But our century’s revelations of unthinkable largeness and unimaginable smallness, of abysmal stretches of geological time when we were nothing, of supernumerary galaxies and indeterminate subatomic behavior, of a kind of mad mathematical violence at the heart of matter have scorched us deeper than we know.
So the housekeeper (it’s usually a she) will stack up the dishes, put the cart in the hallway, clean up the toast crumbs, and then proceed to the rest of her work of stripping the beds, picking up the supernumerary pillows on the floor, wiping the butter stains off the remote, and leaving the bathroom, now with coffee spills, gleaming.
(used as an intensive after gee or golly gee to express astonishment, delight, etc.)
Whillikers and its variant whillikens are used only in the exclamatory phrase (golly) gee whillikers (whillikens). There is no satisfactory etymology for whillikers or whillikens. Gee whillikens first appeared in print in 1851.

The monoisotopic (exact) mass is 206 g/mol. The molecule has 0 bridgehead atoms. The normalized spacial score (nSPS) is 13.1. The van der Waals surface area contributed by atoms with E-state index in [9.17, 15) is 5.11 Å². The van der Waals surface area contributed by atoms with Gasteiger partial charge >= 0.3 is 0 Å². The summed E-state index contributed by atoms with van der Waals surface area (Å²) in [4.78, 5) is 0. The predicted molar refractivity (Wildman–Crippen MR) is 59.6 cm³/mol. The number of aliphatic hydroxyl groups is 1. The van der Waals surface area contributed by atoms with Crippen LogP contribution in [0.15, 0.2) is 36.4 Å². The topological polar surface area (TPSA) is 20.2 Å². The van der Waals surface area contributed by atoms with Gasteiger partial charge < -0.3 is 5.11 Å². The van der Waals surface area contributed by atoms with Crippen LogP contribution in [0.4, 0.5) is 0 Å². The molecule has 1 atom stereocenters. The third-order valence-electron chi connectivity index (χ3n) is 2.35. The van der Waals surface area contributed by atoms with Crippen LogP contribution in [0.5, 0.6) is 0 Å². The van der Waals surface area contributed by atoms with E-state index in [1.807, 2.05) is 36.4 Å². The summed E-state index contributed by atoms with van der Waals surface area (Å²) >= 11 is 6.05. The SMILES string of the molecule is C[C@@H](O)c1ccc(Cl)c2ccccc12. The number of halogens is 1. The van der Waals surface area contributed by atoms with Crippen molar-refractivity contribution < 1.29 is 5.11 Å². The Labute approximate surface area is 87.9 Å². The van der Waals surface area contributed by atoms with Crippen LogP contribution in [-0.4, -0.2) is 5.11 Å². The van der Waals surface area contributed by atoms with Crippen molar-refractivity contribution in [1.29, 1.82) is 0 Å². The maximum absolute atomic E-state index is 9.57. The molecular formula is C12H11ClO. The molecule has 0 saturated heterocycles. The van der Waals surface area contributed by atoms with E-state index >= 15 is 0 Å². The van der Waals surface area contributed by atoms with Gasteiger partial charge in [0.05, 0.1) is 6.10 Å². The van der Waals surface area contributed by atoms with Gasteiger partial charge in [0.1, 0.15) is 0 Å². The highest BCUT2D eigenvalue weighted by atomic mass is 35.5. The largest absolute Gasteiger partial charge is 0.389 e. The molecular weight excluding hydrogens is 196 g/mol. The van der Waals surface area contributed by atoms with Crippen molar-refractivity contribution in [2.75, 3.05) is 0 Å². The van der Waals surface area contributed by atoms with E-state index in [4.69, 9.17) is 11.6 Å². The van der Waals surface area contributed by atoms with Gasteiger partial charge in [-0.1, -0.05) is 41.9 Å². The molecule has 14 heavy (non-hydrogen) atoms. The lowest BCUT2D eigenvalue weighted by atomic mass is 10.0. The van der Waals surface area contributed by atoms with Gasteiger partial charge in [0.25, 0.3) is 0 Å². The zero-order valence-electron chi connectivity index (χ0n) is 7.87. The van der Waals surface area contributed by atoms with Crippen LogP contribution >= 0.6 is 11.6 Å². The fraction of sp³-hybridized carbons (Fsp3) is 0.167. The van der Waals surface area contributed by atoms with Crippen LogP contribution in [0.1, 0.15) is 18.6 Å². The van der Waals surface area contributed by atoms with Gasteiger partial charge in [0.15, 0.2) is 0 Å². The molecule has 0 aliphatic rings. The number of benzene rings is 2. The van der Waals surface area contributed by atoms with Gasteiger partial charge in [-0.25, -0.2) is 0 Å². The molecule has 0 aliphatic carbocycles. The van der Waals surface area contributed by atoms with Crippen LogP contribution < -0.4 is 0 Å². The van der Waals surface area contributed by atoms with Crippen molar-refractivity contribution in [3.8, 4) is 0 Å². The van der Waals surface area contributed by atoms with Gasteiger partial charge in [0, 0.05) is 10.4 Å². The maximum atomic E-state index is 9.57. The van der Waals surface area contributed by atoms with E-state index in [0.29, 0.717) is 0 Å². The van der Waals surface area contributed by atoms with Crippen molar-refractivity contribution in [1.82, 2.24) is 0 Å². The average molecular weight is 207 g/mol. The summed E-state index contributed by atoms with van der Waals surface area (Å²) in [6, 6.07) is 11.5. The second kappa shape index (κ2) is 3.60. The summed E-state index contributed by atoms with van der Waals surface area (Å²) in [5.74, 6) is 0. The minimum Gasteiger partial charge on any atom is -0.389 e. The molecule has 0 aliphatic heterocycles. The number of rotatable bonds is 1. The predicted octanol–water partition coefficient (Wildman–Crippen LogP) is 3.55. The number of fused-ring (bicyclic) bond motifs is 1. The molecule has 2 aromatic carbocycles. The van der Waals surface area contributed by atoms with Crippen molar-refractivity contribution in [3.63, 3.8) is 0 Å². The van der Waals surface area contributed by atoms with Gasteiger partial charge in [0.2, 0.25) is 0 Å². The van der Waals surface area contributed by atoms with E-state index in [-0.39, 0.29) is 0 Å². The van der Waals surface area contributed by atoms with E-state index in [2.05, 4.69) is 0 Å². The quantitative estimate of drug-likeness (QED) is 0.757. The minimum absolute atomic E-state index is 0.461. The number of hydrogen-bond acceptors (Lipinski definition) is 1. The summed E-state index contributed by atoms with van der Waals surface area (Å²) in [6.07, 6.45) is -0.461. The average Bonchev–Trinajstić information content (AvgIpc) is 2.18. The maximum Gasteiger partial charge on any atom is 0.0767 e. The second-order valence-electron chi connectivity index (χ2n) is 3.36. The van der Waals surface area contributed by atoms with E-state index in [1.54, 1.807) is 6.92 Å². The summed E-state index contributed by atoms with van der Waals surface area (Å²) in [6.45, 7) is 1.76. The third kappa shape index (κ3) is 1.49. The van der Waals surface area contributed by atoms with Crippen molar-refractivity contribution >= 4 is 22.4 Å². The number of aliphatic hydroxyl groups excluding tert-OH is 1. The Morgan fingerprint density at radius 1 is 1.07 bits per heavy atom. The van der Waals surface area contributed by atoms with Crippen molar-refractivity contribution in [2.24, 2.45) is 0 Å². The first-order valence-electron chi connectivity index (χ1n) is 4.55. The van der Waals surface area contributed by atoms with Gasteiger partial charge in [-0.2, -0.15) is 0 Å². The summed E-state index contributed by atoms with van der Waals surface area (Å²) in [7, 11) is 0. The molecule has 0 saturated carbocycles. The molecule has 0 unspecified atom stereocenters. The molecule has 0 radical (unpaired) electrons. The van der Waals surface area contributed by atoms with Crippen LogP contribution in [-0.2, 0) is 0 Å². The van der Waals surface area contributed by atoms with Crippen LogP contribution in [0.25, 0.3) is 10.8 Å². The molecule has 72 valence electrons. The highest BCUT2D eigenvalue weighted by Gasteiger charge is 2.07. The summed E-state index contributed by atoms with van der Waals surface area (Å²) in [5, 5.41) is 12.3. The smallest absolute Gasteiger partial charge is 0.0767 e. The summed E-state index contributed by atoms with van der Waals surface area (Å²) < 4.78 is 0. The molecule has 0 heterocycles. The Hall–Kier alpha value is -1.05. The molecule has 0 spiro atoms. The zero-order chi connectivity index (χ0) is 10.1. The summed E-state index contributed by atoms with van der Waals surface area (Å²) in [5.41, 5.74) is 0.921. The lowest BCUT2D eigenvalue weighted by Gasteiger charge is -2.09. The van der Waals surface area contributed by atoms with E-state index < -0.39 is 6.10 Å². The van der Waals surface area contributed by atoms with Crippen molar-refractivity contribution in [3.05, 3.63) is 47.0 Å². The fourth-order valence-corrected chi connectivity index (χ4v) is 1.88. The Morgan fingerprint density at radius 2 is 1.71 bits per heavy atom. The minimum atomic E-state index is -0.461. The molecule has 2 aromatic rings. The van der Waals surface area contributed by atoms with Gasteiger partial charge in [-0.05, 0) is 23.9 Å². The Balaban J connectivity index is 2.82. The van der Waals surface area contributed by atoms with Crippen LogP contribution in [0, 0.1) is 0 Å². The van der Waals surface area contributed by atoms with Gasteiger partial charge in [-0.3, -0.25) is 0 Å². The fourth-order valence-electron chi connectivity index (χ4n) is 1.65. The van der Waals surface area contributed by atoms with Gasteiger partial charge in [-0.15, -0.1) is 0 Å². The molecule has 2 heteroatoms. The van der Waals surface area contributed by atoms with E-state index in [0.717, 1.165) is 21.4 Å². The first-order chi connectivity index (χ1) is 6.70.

“Why,” she gasped, “It’s money!” “Gee whillikers—ten bucks!” Jason echoed.
We’re all going to look at the things that are thrilling and exciting for him and say, ‘But that music sucks!’ Gee whillikers, guess who else said that? Every generation ever.
verb (used without object)
to laugh loudly or immoderately.
Cachinnate, “to laugh loudly or immoderately,” comes straight from Latin cachinnātus, the past participle of the verb cachinnāre “to laugh boisterously, guffaw.” Cachinnāre is a verb of imitative origin that even has its own Proto-Indo-European root: khakha– (who knew that primitive Indo-Europeans laughed?). The root khakha– yields Greek kakházein, kakkházein, and kankházein, Old Church Slavonic xoxotati, Old High German kachazzwen, and Sanskrit kákhati “he laughs.” Cachinnate entered English in the first half of the 19th century.
She does not laugh so much as cachinnate, finding at least one thing hysterical in every episode.